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Final Score: Rule of Law-1; Onuska-0

The voters did what the N.M. Supreme Court and the Judicial Standards Commission failed to do: on Nov. 5 they ended the career of Paul Onuska, the worst district judge in the state.

Carroll and Bonnie Crawford

According to the Secretary of State's unofficial election returns as of Nov. 15, Onuska got 56 percent yes votes. He needed 57 percent to hold on to his office. When compared to the other three judges up for retention in the 11th Judicial District, it is apparent that by the standards of retention elections, he lost by a landslide. His fellow judges were retained with a high approval rating of 77 percent (Grant Foutz) to a low of 75 percent (William Birdsall).

Onuska's defeat was accomplished by a grassroots campaign with a shoestring budget. The greatest credit for defeating Onuska must go to Carroll and Bonnie Crawford, who spent their own money, and invested a ton of hours educating the public about Onuska. This committee did its bit as well, and hopefully this website has provide the thinking public with the information they needed to make an intelligent decision on Onuska.

The Supreme Court's Judicial Performance Evaluation Commission (JPEC) evaluated about 80 judges state-wide. Its members were unpaid volunteers, and the state owes them a great debt of gratitude for the work they did. Their recommendation of "do not retain," Onuska must have been persuasive to many people.

Carroll and Bonnie Crawford give a big thumbs up after defeating District Judge Paul Onuska. There were many people who worked to defeat Onuska, but the lion's share of the credit must go to this couple, who sunk their own money and a lot of time into the campaign. They put up about 200 anti-Onuska signs around the county, only to have about 80 destroyed by thuggish supporters of Judge Onuska. Other campaigns did not experience nearly this heavy a loss of campaign signs.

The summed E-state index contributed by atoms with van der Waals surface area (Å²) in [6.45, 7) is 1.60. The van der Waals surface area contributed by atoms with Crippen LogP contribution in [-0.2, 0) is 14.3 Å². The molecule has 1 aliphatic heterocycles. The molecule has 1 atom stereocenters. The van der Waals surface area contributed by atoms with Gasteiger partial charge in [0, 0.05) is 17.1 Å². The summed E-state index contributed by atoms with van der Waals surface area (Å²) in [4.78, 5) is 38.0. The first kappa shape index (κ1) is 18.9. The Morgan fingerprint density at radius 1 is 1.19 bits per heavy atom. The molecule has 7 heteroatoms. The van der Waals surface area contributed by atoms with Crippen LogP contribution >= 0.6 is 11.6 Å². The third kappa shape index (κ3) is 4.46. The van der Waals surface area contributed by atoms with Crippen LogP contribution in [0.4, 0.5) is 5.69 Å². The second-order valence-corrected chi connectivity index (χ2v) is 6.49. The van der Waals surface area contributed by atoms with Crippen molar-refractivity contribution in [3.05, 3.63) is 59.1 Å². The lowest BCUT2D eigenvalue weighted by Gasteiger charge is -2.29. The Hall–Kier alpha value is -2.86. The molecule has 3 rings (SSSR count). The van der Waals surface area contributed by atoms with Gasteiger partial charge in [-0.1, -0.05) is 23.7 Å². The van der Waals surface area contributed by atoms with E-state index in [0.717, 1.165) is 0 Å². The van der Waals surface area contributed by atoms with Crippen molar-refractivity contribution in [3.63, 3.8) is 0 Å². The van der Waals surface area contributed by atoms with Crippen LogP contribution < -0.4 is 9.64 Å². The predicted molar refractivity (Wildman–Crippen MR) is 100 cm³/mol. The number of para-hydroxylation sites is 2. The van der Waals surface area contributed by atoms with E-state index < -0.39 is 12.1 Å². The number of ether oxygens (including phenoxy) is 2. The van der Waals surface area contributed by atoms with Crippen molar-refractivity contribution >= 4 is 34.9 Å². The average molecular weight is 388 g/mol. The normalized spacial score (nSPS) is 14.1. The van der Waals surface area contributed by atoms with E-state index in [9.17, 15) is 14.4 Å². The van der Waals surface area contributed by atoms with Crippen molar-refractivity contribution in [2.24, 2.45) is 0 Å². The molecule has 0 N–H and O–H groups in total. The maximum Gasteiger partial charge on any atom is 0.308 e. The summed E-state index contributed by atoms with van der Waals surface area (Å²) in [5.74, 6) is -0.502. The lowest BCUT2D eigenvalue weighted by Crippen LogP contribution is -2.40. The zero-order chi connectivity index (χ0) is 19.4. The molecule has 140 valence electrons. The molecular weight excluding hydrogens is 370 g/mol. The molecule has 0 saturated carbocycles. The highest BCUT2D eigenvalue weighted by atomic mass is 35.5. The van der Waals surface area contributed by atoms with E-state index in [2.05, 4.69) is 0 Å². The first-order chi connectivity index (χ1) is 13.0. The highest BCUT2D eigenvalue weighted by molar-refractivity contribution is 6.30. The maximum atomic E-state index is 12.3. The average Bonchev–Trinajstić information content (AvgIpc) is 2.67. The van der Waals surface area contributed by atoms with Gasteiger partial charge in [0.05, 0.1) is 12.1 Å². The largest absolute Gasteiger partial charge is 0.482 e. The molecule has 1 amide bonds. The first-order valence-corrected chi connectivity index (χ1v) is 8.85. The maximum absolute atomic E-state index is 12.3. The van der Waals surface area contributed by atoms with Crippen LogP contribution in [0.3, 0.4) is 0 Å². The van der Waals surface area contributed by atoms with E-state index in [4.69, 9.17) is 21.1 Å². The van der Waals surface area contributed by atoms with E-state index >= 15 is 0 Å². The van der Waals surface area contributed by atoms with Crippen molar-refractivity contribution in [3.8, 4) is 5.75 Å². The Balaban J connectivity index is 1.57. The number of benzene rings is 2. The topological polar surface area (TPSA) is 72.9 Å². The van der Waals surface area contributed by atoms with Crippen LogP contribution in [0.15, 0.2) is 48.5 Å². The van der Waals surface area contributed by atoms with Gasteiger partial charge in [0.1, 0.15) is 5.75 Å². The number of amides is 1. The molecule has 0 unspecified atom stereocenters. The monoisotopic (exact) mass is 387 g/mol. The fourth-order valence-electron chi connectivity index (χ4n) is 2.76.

KENN radio, 1390 am, did the voting public a great service in running the JPEC's public service announcements so often in the days leading up to the election. Their work was especially important since The Daily Times was not just Missing In Action, it had actually gone over the hill and joined up with the Onuska forces. The D-T pulled out all the stops, and in the process, sold its journalistic soul, in a vain effort to get Onuska retained. Not only did they endorse the retention of Onuska (even while admitting that he is unfair), but they kept a steady drumbeat of pro-Onuska letters to the editor coming, while suppressing anti-Onuska letters. For example, on their on-line edition of the paper, between Nov. 1 and March 27, the paper ran 35 pro-Onuska letters while running only 4 anti-Onuska letters. Indeed, when one of the pro-Onuska letter writers attacked this committee with some misinformation, the D-T refused to print our response. Similarly, the paper has refused so far to run our letter thanking all who supported our cause after the election.

Their news columns were equally biased. The JPEC called a news conference on Sept. 13th to announce their recommendations. This was big news in Albuquerque and elsewhere, but The Daily Times suppressed the story for six days before grudgingly running a story on Sept. 19.